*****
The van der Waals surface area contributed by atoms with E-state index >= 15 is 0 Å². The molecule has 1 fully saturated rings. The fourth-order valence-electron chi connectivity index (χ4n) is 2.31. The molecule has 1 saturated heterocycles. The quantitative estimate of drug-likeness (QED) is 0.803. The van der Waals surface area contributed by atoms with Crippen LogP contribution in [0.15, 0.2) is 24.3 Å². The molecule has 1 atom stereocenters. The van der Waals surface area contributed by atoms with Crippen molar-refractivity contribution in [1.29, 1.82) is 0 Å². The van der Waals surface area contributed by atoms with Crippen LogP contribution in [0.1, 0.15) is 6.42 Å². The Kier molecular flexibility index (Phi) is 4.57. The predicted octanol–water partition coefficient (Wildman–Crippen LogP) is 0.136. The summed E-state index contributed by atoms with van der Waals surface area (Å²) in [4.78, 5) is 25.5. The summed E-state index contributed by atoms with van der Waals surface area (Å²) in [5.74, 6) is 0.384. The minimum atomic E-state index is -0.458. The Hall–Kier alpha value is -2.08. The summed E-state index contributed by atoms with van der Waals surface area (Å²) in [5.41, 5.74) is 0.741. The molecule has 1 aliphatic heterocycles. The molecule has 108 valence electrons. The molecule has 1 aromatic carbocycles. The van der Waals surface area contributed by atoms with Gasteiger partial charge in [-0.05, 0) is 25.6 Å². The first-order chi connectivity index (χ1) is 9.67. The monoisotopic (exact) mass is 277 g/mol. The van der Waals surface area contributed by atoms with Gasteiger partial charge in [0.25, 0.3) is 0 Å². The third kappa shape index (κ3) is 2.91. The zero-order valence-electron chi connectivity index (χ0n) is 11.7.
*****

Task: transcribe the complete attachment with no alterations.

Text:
The van der Waals surface area contributed by atoms with E-state index >= 15 is 0 Å². The molecule has 1 fully saturated rings. The fourth-order valence-electron chi connectivity index (χ4n) is 2.31. The molecule has 1 saturated heterocycles. The quantitative estimate of drug-likeness (QED) is 0.803. The van der Waals surface area contributed by atoms with Crippen LogP contribution in [0.15, 0.2) is 24.3 Å². The molecule has 1 atom stereocenters. The van der Waals surface area contributed by atoms with Crippen molar-refractivity contribution in [1.29, 1.82) is 0 Å². The van der Waals surface area contributed by atoms with Crippen LogP contribution in [0.1, 0.15) is 6.42 Å². The Kier molecular flexibility index (Phi) is 4.57. The predicted octanol–water partition coefficient (Wildman–Crippen LogP) is 0.136. The summed E-state index contributed by atoms with van der Waals surface area (Å²) in [4.78, 5) is 25.5. The summed E-state index contributed by atoms with van der Waals surface area (Å²) in [5.74, 6) is 0.384. The minimum atomic E-state index is -0.458. The Hall–Kier alpha value is -2.08. The summed E-state index contributed by atoms with van der Waals surface area (Å²) in [5.41, 5.74) is 0.741. The molecule has 1 aliphatic heterocycles. The molecule has 108 valence electrons. The molecule has 1 aromatic carbocycles. The van der Waals surface area contributed by atoms with Gasteiger partial charge in [-0.05, 0) is 25.6 Å². The first-order chi connectivity index (χ1) is 9.67. The monoisotopic (exact) mass is 277 g/mol. The van der Waals surface area contributed by atoms with Gasteiger partial charge in [0.25, 0.3) is 0 Å². The third kappa shape index (κ3) is 2.91. The zero-order valence-electron chi connectivity index (χ0n) is 11.7.